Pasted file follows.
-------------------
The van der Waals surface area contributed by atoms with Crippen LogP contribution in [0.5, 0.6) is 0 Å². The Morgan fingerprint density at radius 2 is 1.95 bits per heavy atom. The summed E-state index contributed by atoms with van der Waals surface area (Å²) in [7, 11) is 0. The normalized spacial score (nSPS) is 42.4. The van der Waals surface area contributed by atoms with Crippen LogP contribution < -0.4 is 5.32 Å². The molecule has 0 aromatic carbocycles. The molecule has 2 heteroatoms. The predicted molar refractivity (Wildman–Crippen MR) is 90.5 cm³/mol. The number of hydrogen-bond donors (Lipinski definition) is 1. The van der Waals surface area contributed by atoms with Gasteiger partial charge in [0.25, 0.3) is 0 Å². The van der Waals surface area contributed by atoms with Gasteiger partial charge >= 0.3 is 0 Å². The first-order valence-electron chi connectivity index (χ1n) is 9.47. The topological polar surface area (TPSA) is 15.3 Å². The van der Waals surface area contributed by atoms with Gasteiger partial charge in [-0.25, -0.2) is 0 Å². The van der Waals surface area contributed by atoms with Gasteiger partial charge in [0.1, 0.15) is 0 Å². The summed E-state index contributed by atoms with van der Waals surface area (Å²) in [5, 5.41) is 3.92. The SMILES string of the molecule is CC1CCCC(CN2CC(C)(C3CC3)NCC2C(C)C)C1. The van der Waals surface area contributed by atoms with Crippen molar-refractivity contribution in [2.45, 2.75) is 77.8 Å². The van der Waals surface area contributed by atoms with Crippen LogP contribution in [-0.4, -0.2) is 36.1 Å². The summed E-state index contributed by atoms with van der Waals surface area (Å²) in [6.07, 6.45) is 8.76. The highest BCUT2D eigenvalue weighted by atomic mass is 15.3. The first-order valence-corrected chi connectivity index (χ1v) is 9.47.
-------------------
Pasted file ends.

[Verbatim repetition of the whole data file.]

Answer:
The van der Waals surface area contributed by atoms with Crippen LogP contribution in [0.5, 0.6) is 0 Å². The Morgan fingerprint density at radius 2 is 1.95 bits per heavy atom. The summed E-state index contributed by atoms with van der Waals surface area (Å²) in [7, 11) is 0. The normalized spacial score (nSPS) is 42.4. The van der Waals surface area contributed by atoms with Crippen LogP contribution < -0.4 is 5.32 Å². The molecule has 0 aromatic carbocycles. The molecule has 2 heteroatoms. The predicted molar refractivity (Wildman–Crippen MR) is 90.5 cm³/mol. The number of hydrogen-bond donors (Lipinski definition) is 1. The van der Waals surface area contributed by atoms with Gasteiger partial charge in [0.25, 0.3) is 0 Å². The van der Waals surface area contributed by atoms with Gasteiger partial charge >= 0.3 is 0 Å². The first-order valence-electron chi connectivity index (χ1n) is 9.47. The topological polar surface area (TPSA) is 15.3 Å². The van der Waals surface area contributed by atoms with Gasteiger partial charge in [-0.25, -0.2) is 0 Å². The van der Waals surface area contributed by atoms with Gasteiger partial charge in [0.1, 0.15) is 0 Å². The summed E-state index contributed by atoms with van der Waals surface area (Å²) in [5, 5.41) is 3.92. The SMILES string of the molecule is CC1CCCC(CN2CC(C)(C3CC3)NCC2C(C)C)C1. The van der Waals surface area contributed by atoms with Crippen molar-refractivity contribution in [2.45, 2.75) is 77.8 Å². The van der Waals surface area contributed by atoms with Crippen LogP contribution in [-0.4, -0.2) is 36.1 Å². The summed E-state index contributed by atoms with van der Waals surface area (Å²) in [6.07, 6.45) is 8.76. The highest BCUT2D eigenvalue weighted by atomic mass is 15.3. The first-order valence-corrected chi connectivity index (χ1v) is 9.47.